Sunday, December 20, 2015

Say "I don't know" like a NY Crime Scene Investigator

The television show CSI is all about searching for information by asking questions. (My favorite happens to be CSI NY.)

From the beginning of the episode when the crime is committed until the end of the show when they snatch the bad guy, the Crime Scene Investigators continue to search for clues, question, make inferences, question again, reconcile conflicting evidence, question once more, create hypothesis, and then ask even more questions. As each show approaches breakthrough point where all the pieces of information fit together and a plausible story is constructed, the investigators ask each other questions to which they don't yet know the answers.

If you watch with a critical eye, you can pick up some tips for yourself when you don't have answers being asked of you. Here are some examples:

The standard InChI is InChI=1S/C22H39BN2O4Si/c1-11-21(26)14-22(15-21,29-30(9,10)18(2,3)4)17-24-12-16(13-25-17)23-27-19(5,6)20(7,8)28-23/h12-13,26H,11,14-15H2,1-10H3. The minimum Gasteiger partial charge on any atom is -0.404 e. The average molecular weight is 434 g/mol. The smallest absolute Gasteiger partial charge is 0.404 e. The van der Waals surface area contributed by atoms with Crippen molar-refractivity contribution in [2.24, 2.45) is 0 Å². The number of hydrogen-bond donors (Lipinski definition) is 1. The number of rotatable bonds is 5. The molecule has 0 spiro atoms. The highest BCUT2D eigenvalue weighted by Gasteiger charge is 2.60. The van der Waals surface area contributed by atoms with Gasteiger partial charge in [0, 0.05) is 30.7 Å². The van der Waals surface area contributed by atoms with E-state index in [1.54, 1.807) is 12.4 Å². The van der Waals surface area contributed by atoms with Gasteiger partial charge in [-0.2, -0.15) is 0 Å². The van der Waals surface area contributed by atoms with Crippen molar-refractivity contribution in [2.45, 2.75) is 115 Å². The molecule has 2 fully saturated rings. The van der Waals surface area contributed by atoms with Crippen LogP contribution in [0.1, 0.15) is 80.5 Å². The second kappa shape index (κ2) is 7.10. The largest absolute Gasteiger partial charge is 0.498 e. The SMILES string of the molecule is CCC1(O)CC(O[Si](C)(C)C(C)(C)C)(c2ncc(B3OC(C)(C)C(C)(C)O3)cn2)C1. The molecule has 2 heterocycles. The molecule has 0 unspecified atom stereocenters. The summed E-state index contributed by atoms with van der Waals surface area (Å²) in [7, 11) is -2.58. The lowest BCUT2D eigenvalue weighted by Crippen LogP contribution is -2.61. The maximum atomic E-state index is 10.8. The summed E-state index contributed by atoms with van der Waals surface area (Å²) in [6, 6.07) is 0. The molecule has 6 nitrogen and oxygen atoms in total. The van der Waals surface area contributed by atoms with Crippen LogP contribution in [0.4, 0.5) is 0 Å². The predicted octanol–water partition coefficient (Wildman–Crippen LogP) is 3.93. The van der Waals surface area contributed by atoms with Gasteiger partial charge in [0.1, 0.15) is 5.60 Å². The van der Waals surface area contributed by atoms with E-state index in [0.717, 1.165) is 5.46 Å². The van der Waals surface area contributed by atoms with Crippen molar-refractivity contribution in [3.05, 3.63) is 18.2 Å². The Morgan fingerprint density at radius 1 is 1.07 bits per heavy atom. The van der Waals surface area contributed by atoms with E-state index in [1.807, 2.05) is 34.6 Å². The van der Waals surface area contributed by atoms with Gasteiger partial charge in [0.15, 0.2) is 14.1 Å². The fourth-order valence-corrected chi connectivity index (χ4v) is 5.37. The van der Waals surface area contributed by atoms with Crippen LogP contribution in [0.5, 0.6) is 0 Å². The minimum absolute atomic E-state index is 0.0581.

* "That's what we have to find out"
* "But whatever it is will bring us one step closer to an answer"
* "I'll find out and let you know"
* "I just did the math and it doesn't make sense"
* "Maybe, [offer suggestion]"
* "We're working on it"
* "I don't have a good answer as to why"
* "It's starting to take shape, we just don't know what shape that is"
* Q: "Do you think that...?" A: "If it is, then..."


Geordie Keitt said...

Wow, Bernie, I really like this. It's all about learning to deflect energy rather than "taking the hit." Deflect and reflect the energy of the question onto the problem instead of on yourself and your image or competence or the state of your knowledge. Thanks!

Bernie Berger said...

Hi Geordie, Yes...that's exactly what I was trying to convey. These are blame deflecting maneuvers that refocuses the inquiry to the issue at hand, in a positive way.